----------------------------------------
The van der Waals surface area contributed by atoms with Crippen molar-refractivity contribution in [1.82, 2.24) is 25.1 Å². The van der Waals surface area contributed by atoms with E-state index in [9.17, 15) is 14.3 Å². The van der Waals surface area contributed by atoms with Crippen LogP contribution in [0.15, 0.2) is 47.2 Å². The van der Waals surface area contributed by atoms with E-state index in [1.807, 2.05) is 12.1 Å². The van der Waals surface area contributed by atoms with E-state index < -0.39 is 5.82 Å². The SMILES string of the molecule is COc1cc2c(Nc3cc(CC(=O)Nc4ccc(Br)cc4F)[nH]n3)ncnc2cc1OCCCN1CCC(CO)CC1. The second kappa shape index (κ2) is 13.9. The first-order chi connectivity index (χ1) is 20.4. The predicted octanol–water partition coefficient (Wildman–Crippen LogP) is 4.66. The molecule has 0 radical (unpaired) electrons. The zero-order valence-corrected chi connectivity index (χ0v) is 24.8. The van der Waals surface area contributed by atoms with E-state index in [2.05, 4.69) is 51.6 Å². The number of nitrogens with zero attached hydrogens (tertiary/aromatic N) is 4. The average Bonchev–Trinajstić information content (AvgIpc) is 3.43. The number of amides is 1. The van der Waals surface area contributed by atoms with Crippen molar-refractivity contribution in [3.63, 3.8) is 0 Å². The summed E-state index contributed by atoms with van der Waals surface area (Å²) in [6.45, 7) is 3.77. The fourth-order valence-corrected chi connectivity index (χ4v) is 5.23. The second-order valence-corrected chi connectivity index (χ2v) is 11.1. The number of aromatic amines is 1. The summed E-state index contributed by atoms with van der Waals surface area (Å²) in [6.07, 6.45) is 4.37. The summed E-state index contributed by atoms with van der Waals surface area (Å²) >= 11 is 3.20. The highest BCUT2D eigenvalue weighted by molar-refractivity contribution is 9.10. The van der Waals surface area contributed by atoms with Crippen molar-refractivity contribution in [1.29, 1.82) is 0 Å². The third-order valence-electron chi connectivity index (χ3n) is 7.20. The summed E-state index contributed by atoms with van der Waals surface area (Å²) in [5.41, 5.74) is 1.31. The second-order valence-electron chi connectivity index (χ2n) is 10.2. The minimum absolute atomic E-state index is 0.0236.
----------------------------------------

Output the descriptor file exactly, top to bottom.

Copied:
The van der Waals surface area contributed by atoms with Crippen molar-refractivity contribution in [1.82, 2.24) is 25.1 Å². The van der Waals surface area contributed by atoms with E-state index in [9.17, 15) is 14.3 Å². The van der Waals surface area contributed by atoms with Crippen LogP contribution in [0.15, 0.2) is 47.2 Å². The van der Waals surface area contributed by atoms with E-state index in [1.807, 2.05) is 12.1 Å². The van der Waals surface area contributed by atoms with E-state index < -0.39 is 5.82 Å². The SMILES string of the molecule is COc1cc2c(Nc3cc(CC(=O)Nc4ccc(Br)cc4F)[nH]n3)ncnc2cc1OCCCN1CCC(CO)CC1. The second kappa shape index (κ2) is 13.9. The first-order chi connectivity index (χ1) is 20.4. The predicted octanol–water partition coefficient (Wildman–Crippen LogP) is 4.66. The molecule has 0 radical (unpaired) electrons. The zero-order valence-corrected chi connectivity index (χ0v) is 24.8. The van der Waals surface area contributed by atoms with E-state index in [2.05, 4.69) is 51.6 Å². The number of nitrogens with zero attached hydrogens (tertiary/aromatic N) is 4. The average Bonchev–Trinajstić information content (AvgIpc) is 3.43. The number of amides is 1. The van der Waals surface area contributed by atoms with Crippen molar-refractivity contribution in [3.63, 3.8) is 0 Å². The summed E-state index contributed by atoms with van der Waals surface area (Å²) in [6.45, 7) is 3.77. The fourth-order valence-corrected chi connectivity index (χ4v) is 5.23. The second-order valence-corrected chi connectivity index (χ2v) is 11.1. The number of aromatic amines is 1. The summed E-state index contributed by atoms with van der Waals surface area (Å²) in [6.07, 6.45) is 4.37. The summed E-state index contributed by atoms with van der Waals surface area (Å²) >= 11 is 3.20. The highest BCUT2D eigenvalue weighted by molar-refractivity contribution is 9.10. The van der Waals surface area contributed by atoms with Crippen molar-refractivity contribution in [1.29, 1.82) is 0 Å². The third-order valence-electron chi connectivity index (χ3n) is 7.20. The summed E-state index contributed by atoms with van der Waals surface area (Å²) in [5.41, 5.74) is 1.31. The second-order valence-electron chi connectivity index (χ2n) is 10.2. The minimum absolute atomic E-state index is 0.0236.